Are We Making Superheroes Out Of Modern Prophets?

by | Feb 5, 2013 | Blogs, Prophetic Insight

Recently I attended a large meeting led by two of the most well known leaders in the current renewal movement. Good men! Make no mistake when I say that I respect them both and have nothing derogatory to say about them. I was troubled, however, at something I sensed in the meeting and had a hard time plugging in to the flow of the Spirit because of it. I kept thinking there must be something wrong with me. Only days later did I come to understand.

The explanation goes back to 1988 at the height of the prophetic movement and a meeting I attended in Seattle. Hundreds of pastors and leaders had gathered to hear a leading prophetic voice speak. In those days, unfortunately, few of us in renewal circles longed to hear a meaty and convicting prophetic message addressed to the whole body of Christ. The focus and prayer of almost everyone present was for the prophet on the platform to call them out of the crowd and speak an individual personal prophetic word over their lives. To my shame, I was among them.
 
Worship came to a close and we waited, but the prophet didn’t show. Eventually the day’s host came to the microphone to announce that the prophet would not be ministering. The reason? He could not cater to the self-centered hunger of the crowd to receive those personal words. The wrongness in the spirit of it blocked his ability to hear from God. In fact, we were told that it felt to him like white witchcraft.  Over the years since then, I’ve seen and felt that same spirit many times in many settings where prophetic people ministered. Unfortunately, most of those prophetic people failed to discern what the honorable prophet in Seattle discerned and simply forged ahead. In the years that followed I saw lives destroyed as people acted on words that didn’t truly come from God.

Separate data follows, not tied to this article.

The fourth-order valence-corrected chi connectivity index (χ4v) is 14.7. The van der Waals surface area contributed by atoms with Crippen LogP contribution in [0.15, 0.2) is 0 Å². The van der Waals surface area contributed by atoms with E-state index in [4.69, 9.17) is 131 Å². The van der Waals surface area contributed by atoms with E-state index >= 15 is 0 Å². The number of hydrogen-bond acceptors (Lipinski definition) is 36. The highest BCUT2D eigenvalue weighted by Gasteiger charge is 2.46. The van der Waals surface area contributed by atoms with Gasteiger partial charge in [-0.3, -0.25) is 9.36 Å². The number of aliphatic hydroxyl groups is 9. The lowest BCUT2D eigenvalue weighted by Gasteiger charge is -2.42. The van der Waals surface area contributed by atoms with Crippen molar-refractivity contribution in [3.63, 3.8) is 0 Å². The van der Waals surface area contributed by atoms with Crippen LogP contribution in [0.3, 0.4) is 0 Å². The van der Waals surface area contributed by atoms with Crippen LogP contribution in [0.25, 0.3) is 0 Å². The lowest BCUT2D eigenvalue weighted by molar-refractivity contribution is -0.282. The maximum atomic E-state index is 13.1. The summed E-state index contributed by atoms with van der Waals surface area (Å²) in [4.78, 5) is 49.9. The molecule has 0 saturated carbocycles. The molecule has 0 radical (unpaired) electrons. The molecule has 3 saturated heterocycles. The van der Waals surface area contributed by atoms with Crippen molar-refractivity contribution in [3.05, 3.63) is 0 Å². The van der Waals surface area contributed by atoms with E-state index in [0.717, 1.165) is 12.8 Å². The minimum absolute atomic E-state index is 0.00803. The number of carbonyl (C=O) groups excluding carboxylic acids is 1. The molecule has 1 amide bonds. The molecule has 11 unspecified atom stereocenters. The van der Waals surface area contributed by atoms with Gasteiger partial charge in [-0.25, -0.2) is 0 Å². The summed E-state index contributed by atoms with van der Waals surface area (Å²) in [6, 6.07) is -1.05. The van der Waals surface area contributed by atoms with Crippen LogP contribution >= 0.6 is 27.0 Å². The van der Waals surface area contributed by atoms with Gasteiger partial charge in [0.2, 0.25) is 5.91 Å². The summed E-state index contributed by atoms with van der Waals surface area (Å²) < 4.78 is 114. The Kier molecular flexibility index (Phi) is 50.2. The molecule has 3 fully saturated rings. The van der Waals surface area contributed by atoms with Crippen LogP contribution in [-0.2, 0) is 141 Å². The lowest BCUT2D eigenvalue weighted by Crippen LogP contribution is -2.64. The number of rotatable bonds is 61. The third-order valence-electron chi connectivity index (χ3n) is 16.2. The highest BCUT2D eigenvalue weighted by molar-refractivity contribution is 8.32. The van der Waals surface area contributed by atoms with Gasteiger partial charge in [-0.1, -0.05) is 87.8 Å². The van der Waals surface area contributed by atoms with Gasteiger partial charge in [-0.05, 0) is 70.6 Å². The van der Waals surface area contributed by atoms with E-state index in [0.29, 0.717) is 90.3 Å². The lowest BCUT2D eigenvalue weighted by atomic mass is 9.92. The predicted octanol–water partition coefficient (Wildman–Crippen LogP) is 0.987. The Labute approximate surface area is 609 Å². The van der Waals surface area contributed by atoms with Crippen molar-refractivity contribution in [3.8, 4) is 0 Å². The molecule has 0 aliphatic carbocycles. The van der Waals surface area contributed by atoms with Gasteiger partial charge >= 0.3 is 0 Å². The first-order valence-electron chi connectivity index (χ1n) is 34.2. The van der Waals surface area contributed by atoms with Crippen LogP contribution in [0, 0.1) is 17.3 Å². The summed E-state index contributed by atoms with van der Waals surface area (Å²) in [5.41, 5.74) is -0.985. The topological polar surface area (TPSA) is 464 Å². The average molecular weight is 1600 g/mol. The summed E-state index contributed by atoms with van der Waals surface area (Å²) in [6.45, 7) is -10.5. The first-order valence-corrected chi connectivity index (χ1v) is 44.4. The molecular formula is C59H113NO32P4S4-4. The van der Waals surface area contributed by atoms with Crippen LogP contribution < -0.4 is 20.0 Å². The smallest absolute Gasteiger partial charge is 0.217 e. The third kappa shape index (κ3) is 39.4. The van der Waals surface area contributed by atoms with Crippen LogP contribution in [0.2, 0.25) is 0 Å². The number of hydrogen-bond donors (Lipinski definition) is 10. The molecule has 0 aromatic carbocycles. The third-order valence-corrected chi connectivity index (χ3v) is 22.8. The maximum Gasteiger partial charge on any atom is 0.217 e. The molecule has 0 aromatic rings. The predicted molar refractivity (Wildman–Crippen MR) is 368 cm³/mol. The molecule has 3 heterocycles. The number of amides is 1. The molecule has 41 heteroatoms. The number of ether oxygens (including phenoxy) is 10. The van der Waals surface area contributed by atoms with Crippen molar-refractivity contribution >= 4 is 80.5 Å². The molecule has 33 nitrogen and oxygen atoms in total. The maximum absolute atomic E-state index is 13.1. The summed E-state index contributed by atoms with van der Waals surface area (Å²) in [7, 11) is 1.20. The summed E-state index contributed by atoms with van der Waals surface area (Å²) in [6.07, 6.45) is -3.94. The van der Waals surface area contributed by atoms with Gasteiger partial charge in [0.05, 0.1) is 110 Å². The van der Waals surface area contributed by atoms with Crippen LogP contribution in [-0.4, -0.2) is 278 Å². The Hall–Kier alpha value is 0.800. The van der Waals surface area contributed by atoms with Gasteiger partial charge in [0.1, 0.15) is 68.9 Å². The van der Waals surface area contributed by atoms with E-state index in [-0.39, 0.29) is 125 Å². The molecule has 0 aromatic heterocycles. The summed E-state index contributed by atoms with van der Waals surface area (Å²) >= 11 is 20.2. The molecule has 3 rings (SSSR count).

In the aftermath of John Wimber’s ministry much of the renewal movement understood the message that God didn’t want the superstar on the platform to do it all for us, but that His heart was to give the ministry to the average believer. It was the solidly biblical idea that signs and wonders have been placed in the hands of the ordinary person through the Holy Spirit who fills us.
 
This was part of the wonder of the Toronto Blessing when I first encountered it in 1995. In the early days when I visited Toronto for the nightly renewal meetings the worship band wasn’t particularly good and the substandard sound system made it worse. Most of the speakers bored me to tears while the general presentation from the platform broke all the rules of “the show”. In spite of all this, God showed up and did amazing things. That’s to say that it wasn’t the presence of a greatly gifted spiritual hero on the platform making it all happen or doing it all for us. It could only be God and the ministry of an army of individual nameless and faceless nobodies praying for all those people standing in the prayer lines. Power fell and love flowed. I signed up for all of it I could get. To be fair to those who led it in those early days, I must say that the deficits I’ve cited have been remedied and the anointing continues on.